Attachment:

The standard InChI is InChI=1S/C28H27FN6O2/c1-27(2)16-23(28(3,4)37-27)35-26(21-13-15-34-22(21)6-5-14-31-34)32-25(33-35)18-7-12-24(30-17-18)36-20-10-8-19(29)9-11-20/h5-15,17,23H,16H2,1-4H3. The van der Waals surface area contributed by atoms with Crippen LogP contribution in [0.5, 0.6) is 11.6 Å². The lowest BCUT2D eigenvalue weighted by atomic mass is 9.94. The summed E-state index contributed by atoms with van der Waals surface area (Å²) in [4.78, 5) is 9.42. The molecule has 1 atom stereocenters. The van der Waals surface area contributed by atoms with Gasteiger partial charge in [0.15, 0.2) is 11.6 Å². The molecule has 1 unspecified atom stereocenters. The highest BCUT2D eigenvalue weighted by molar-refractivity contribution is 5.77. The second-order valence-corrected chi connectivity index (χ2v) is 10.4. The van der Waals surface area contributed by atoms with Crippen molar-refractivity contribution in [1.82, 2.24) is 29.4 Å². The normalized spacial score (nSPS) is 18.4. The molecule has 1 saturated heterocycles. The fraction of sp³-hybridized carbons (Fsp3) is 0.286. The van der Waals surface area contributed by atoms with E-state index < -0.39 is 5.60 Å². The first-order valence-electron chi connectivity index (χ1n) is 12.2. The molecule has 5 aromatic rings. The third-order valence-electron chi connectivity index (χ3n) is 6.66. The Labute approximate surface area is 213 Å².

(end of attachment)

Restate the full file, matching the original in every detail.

The standard InChI is InChI=1S/C28H27FN6O2/c1-27(2)16-23(28(3,4)37-27)35-26(21-13-15-34-22(21)6-5-14-31-34)32-25(33-35)18-7-12-24(30-17-18)36-20-10-8-19(29)9-11-20/h5-15,17,23H,16H2,1-4H3. The van der Waals surface area contributed by atoms with Crippen LogP contribution in [0.5, 0.6) is 11.6 Å². The lowest BCUT2D eigenvalue weighted by atomic mass is 9.94. The summed E-state index contributed by atoms with van der Waals surface area (Å²) in [4.78, 5) is 9.42. The molecule has 1 atom stereocenters. The van der Waals surface area contributed by atoms with Gasteiger partial charge in [0.15, 0.2) is 11.6 Å². The molecule has 1 unspecified atom stereocenters. The highest BCUT2D eigenvalue weighted by molar-refractivity contribution is 5.77. The second-order valence-corrected chi connectivity index (χ2v) is 10.4. The van der Waals surface area contributed by atoms with Crippen molar-refractivity contribution in [1.82, 2.24) is 29.4 Å². The normalized spacial score (nSPS) is 18.4. The molecule has 1 saturated heterocycles. The fraction of sp³-hybridized carbons (Fsp3) is 0.286. The van der Waals surface area contributed by atoms with E-state index < -0.39 is 5.60 Å². The first-order valence-electron chi connectivity index (χ1n) is 12.2. The molecule has 5 aromatic rings. The third-order valence-electron chi connectivity index (χ3n) is 6.66. The Labute approximate surface area is 213 Å².